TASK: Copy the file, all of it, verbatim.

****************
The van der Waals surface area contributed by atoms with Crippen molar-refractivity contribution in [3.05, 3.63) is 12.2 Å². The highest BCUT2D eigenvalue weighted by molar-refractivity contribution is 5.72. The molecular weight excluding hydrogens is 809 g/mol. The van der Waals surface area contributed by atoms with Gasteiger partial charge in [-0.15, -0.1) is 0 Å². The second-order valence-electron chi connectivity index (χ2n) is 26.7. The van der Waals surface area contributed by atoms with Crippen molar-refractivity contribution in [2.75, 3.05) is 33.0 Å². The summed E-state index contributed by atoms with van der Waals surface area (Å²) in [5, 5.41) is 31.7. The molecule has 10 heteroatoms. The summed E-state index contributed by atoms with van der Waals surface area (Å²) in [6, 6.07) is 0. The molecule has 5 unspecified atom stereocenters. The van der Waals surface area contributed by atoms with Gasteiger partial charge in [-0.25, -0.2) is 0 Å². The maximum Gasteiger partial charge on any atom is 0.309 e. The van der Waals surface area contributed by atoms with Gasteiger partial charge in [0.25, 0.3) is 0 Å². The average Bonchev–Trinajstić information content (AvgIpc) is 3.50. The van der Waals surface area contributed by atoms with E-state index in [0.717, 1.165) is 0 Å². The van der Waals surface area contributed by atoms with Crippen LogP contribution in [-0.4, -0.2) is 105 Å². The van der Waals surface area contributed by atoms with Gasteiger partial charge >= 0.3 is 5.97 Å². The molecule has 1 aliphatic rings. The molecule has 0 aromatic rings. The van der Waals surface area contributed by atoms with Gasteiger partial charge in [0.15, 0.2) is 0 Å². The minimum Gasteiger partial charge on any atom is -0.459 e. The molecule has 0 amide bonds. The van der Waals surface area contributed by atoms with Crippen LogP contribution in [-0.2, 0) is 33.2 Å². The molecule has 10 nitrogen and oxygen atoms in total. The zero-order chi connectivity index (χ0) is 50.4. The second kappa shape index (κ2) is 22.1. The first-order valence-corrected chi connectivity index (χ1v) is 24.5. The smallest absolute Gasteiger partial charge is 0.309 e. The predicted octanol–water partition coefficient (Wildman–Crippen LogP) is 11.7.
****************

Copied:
The van der Waals surface area contributed by atoms with Crippen molar-refractivity contribution in [3.05, 3.63) is 12.2 Å². The highest BCUT2D eigenvalue weighted by molar-refractivity contribution is 5.72. The molecular weight excluding hydrogens is 809 g/mol. The van der Waals surface area contributed by atoms with Gasteiger partial charge in [-0.15, -0.1) is 0 Å². The second-order valence-electron chi connectivity index (χ2n) is 26.7. The van der Waals surface area contributed by atoms with Crippen molar-refractivity contribution in [2.75, 3.05) is 33.0 Å². The summed E-state index contributed by atoms with van der Waals surface area (Å²) in [5, 5.41) is 31.7. The molecule has 10 heteroatoms. The summed E-state index contributed by atoms with van der Waals surface area (Å²) in [6, 6.07) is 0. The molecule has 5 unspecified atom stereocenters. The van der Waals surface area contributed by atoms with Gasteiger partial charge in [-0.25, -0.2) is 0 Å². The maximum Gasteiger partial charge on any atom is 0.309 e. The van der Waals surface area contributed by atoms with Gasteiger partial charge in [0.25, 0.3) is 0 Å². The average Bonchev–Trinajstić information content (AvgIpc) is 3.50. The van der Waals surface area contributed by atoms with E-state index in [0.717, 1.165) is 0 Å². The van der Waals surface area contributed by atoms with Crippen LogP contribution in [-0.4, -0.2) is 105 Å². The van der Waals surface area contributed by atoms with Gasteiger partial charge >= 0.3 is 5.97 Å². The molecule has 1 aliphatic rings. The molecule has 0 aromatic rings. The van der Waals surface area contributed by atoms with Gasteiger partial charge in [0.15, 0.2) is 0 Å². The minimum Gasteiger partial charge on any atom is -0.459 e. The molecule has 0 amide bonds. The van der Waals surface area contributed by atoms with Crippen LogP contribution in [-0.2, 0) is 33.2 Å². The molecule has 10 nitrogen and oxygen atoms in total. The zero-order chi connectivity index (χ0) is 50.4. The second kappa shape index (κ2) is 22.1. The first-order valence-corrected chi connectivity index (χ1v) is 24.5. The smallest absolute Gasteiger partial charge is 0.309 e. The predicted octanol–water partition coefficient (Wildman–Crippen LogP) is 11.7.